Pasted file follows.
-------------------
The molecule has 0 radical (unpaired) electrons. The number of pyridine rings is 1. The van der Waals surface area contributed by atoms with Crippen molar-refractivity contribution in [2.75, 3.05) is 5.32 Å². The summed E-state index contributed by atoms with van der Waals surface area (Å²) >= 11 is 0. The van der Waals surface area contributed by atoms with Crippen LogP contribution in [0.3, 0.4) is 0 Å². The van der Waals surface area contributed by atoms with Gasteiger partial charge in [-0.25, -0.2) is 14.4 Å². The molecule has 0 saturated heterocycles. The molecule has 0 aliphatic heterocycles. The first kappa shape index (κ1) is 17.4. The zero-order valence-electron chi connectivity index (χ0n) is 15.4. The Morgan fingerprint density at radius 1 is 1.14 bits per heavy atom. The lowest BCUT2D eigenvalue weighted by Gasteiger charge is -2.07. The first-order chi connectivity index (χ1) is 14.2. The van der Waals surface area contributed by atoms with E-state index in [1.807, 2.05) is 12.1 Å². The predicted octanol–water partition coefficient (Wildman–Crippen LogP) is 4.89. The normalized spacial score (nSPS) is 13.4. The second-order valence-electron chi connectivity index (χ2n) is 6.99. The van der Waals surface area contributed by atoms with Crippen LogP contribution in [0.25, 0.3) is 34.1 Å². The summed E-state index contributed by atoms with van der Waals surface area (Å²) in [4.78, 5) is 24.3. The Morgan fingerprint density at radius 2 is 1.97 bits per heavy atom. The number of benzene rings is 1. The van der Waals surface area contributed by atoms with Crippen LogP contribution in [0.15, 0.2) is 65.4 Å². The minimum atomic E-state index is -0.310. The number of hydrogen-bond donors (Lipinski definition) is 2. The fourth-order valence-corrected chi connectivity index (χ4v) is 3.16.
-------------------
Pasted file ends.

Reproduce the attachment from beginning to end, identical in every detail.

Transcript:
The molecule has 0 radical (unpaired) electrons. The number of pyridine rings is 1. The van der Waals surface area contributed by atoms with Crippen molar-refractivity contribution in [2.75, 3.05) is 5.32 Å². The summed E-state index contributed by atoms with van der Waals surface area (Å²) >= 11 is 0. The van der Waals surface area contributed by atoms with Crippen LogP contribution in [0.3, 0.4) is 0 Å². The van der Waals surface area contributed by atoms with Gasteiger partial charge in [-0.25, -0.2) is 14.4 Å². The molecule has 0 saturated heterocycles. The molecule has 0 aliphatic heterocycles. The first kappa shape index (κ1) is 17.4. The zero-order valence-electron chi connectivity index (χ0n) is 15.4. The Morgan fingerprint density at radius 1 is 1.14 bits per heavy atom. The lowest BCUT2D eigenvalue weighted by Gasteiger charge is -2.07. The first-order chi connectivity index (χ1) is 14.2. The van der Waals surface area contributed by atoms with E-state index in [1.807, 2.05) is 12.1 Å². The predicted octanol–water partition coefficient (Wildman–Crippen LogP) is 4.89. The normalized spacial score (nSPS) is 13.4. The second-order valence-electron chi connectivity index (χ2n) is 6.99. The van der Waals surface area contributed by atoms with Crippen LogP contribution in [0.25, 0.3) is 34.1 Å². The summed E-state index contributed by atoms with van der Waals surface area (Å²) in [4.78, 5) is 24.3. The Morgan fingerprint density at radius 2 is 1.97 bits per heavy atom. The number of benzene rings is 1. The van der Waals surface area contributed by atoms with Crippen LogP contribution in [0.15, 0.2) is 65.4 Å². The minimum atomic E-state index is -0.310. The number of hydrogen-bond donors (Lipinski definition) is 2. The fourth-order valence-corrected chi connectivity index (χ4v) is 3.16.